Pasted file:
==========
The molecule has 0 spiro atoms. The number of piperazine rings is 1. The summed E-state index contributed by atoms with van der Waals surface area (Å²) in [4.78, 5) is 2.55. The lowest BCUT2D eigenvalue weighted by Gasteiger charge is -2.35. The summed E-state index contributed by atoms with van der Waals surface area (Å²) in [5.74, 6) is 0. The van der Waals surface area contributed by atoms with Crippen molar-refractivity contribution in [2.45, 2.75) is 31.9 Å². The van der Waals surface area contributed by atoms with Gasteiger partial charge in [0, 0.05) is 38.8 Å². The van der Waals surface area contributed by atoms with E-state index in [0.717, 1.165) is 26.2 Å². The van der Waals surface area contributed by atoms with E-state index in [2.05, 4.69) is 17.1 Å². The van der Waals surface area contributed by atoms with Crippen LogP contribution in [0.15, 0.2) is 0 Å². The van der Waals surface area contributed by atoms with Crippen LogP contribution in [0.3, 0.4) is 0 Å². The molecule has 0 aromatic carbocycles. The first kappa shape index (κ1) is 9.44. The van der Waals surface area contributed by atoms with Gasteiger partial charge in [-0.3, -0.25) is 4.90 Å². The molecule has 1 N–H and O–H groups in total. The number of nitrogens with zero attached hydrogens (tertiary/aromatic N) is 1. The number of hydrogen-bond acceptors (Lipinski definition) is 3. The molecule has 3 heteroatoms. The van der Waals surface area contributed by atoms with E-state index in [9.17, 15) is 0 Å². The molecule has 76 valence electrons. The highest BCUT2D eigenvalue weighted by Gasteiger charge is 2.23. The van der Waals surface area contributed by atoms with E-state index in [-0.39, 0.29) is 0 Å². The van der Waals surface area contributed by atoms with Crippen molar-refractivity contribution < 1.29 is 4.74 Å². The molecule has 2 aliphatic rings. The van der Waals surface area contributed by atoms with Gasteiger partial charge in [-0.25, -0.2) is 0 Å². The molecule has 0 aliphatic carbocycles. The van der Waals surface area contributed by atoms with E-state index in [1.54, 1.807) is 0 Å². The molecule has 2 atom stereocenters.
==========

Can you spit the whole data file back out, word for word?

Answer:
The molecule has 0 spiro atoms. The number of piperazine rings is 1. The summed E-state index contributed by atoms with van der Waals surface area (Å²) in [4.78, 5) is 2.55. The lowest BCUT2D eigenvalue weighted by Gasteiger charge is -2.35. The summed E-state index contributed by atoms with van der Waals surface area (Å²) in [5.74, 6) is 0. The van der Waals surface area contributed by atoms with Crippen molar-refractivity contribution in [2.45, 2.75) is 31.9 Å². The van der Waals surface area contributed by atoms with Gasteiger partial charge in [0, 0.05) is 38.8 Å². The van der Waals surface area contributed by atoms with E-state index in [0.717, 1.165) is 26.2 Å². The van der Waals surface area contributed by atoms with E-state index in [2.05, 4.69) is 17.1 Å². The van der Waals surface area contributed by atoms with Crippen LogP contribution in [0.15, 0.2) is 0 Å². The van der Waals surface area contributed by atoms with Crippen LogP contribution in [0.3, 0.4) is 0 Å². The molecule has 0 aromatic carbocycles. The first kappa shape index (κ1) is 9.44. The van der Waals surface area contributed by atoms with Gasteiger partial charge in [-0.3, -0.25) is 4.90 Å². The molecule has 1 N–H and O–H groups in total. The number of nitrogens with zero attached hydrogens (tertiary/aromatic N) is 1. The number of hydrogen-bond acceptors (Lipinski definition) is 3. The molecule has 3 heteroatoms. The van der Waals surface area contributed by atoms with E-state index in [9.17, 15) is 0 Å². The molecule has 76 valence electrons. The highest BCUT2D eigenvalue weighted by Gasteiger charge is 2.23. The van der Waals surface area contributed by atoms with E-state index in [-0.39, 0.29) is 0 Å². The van der Waals surface area contributed by atoms with Crippen molar-refractivity contribution < 1.29 is 4.74 Å². The molecule has 2 aliphatic rings. The van der Waals surface area contributed by atoms with Gasteiger partial charge in [-0.25, -0.2) is 0 Å². The molecule has 0 aliphatic carbocycles. The van der Waals surface area contributed by atoms with E-state index in [1.54, 1.807) is 0 Å². The molecule has 2 atom stereocenters.